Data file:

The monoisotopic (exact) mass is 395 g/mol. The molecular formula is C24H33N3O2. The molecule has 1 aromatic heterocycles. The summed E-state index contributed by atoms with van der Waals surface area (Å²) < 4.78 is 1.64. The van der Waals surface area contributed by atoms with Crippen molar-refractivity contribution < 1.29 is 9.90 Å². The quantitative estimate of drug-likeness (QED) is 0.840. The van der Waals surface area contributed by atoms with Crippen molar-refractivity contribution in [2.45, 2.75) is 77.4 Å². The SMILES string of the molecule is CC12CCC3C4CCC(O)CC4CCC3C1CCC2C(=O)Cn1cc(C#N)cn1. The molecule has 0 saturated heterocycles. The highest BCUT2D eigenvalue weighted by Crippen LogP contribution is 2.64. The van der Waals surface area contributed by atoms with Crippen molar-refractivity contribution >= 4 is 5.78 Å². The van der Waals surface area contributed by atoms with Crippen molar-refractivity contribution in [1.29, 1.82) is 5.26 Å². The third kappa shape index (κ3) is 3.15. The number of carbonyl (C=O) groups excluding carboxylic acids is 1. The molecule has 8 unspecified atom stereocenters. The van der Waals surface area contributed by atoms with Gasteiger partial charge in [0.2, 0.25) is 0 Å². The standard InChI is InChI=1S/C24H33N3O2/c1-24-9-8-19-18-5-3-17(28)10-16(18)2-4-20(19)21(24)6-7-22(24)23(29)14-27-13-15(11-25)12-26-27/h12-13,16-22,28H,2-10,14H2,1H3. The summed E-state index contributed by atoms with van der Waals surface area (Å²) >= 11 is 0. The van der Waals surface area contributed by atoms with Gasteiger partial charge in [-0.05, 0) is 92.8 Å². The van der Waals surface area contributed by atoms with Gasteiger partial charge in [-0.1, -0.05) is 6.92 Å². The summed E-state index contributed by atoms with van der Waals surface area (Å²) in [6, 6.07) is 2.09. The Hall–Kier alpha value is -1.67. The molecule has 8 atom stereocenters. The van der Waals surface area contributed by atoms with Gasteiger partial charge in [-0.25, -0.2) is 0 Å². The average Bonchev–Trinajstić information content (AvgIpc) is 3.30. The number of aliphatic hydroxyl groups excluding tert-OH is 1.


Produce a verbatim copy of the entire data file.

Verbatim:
The monoisotopic (exact) mass is 395 g/mol. The molecular formula is C24H33N3O2. The molecule has 1 aromatic heterocycles. The summed E-state index contributed by atoms with van der Waals surface area (Å²) < 4.78 is 1.64. The van der Waals surface area contributed by atoms with Crippen molar-refractivity contribution < 1.29 is 9.90 Å². The quantitative estimate of drug-likeness (QED) is 0.840. The van der Waals surface area contributed by atoms with Crippen molar-refractivity contribution in [2.45, 2.75) is 77.4 Å². The SMILES string of the molecule is CC12CCC3C4CCC(O)CC4CCC3C1CCC2C(=O)Cn1cc(C#N)cn1. The molecule has 0 saturated heterocycles. The highest BCUT2D eigenvalue weighted by Crippen LogP contribution is 2.64. The van der Waals surface area contributed by atoms with Crippen molar-refractivity contribution >= 4 is 5.78 Å². The van der Waals surface area contributed by atoms with Crippen molar-refractivity contribution in [1.29, 1.82) is 5.26 Å². The third kappa shape index (κ3) is 3.15. The number of carbonyl (C=O) groups excluding carboxylic acids is 1. The molecule has 8 unspecified atom stereocenters. The van der Waals surface area contributed by atoms with Gasteiger partial charge in [0.2, 0.25) is 0 Å². The standard InChI is InChI=1S/C24H33N3O2/c1-24-9-8-19-18-5-3-17(28)10-16(18)2-4-20(19)21(24)6-7-22(24)23(29)14-27-13-15(11-25)12-26-27/h12-13,16-22,28H,2-10,14H2,1H3. The summed E-state index contributed by atoms with van der Waals surface area (Å²) >= 11 is 0. The van der Waals surface area contributed by atoms with Gasteiger partial charge in [-0.05, 0) is 92.8 Å². The van der Waals surface area contributed by atoms with Gasteiger partial charge in [-0.1, -0.05) is 6.92 Å². The summed E-state index contributed by atoms with van der Waals surface area (Å²) in [6, 6.07) is 2.09. The Hall–Kier alpha value is -1.67. The molecule has 8 atom stereocenters. The van der Waals surface area contributed by atoms with Gasteiger partial charge in [-0.25, -0.2) is 0 Å². The average Bonchev–Trinajstić information content (AvgIpc) is 3.30. The number of aliphatic hydroxyl groups excluding tert-OH is 1.